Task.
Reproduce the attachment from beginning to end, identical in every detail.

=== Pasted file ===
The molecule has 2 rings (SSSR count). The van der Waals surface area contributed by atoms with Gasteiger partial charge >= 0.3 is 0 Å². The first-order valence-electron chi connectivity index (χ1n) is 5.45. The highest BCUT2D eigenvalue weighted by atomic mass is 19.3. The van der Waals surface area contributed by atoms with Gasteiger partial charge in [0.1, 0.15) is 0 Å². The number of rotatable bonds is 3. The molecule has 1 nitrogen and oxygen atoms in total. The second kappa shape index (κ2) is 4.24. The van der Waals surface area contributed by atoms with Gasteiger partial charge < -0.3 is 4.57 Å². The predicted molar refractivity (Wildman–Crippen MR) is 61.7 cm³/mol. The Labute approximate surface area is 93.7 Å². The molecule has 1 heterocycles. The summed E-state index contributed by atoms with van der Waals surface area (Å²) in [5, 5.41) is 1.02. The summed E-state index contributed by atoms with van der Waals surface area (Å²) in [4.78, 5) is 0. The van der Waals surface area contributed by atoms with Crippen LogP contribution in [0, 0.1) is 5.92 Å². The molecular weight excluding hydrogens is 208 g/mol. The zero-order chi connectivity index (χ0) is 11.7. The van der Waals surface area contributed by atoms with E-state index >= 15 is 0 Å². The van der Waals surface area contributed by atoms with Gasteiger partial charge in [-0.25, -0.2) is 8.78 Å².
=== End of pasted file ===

The molecule has 2 rings (SSSR count). The van der Waals surface area contributed by atoms with Gasteiger partial charge >= 0.3 is 0 Å². The first-order valence-electron chi connectivity index (χ1n) is 5.45. The highest BCUT2D eigenvalue weighted by atomic mass is 19.3. The van der Waals surface area contributed by atoms with Gasteiger partial charge in [0.1, 0.15) is 0 Å². The number of rotatable bonds is 3. The molecule has 1 nitrogen and oxygen atoms in total. The second kappa shape index (κ2) is 4.24. The van der Waals surface area contributed by atoms with Gasteiger partial charge < -0.3 is 4.57 Å². The predicted molar refractivity (Wildman–Crippen MR) is 61.7 cm³/mol. The Labute approximate surface area is 93.7 Å². The molecule has 1 heterocycles. The summed E-state index contributed by atoms with van der Waals surface area (Å²) in [5, 5.41) is 1.02. The summed E-state index contributed by atoms with van der Waals surface area (Å²) in [4.78, 5) is 0. The van der Waals surface area contributed by atoms with Crippen LogP contribution in [0, 0.1) is 5.92 Å². The molecular weight excluding hydrogens is 208 g/mol. The zero-order chi connectivity index (χ0) is 11.7. The van der Waals surface area contributed by atoms with E-state index >= 15 is 0 Å². The van der Waals surface area contributed by atoms with Gasteiger partial charge in [-0.25, -0.2) is 8.78 Å².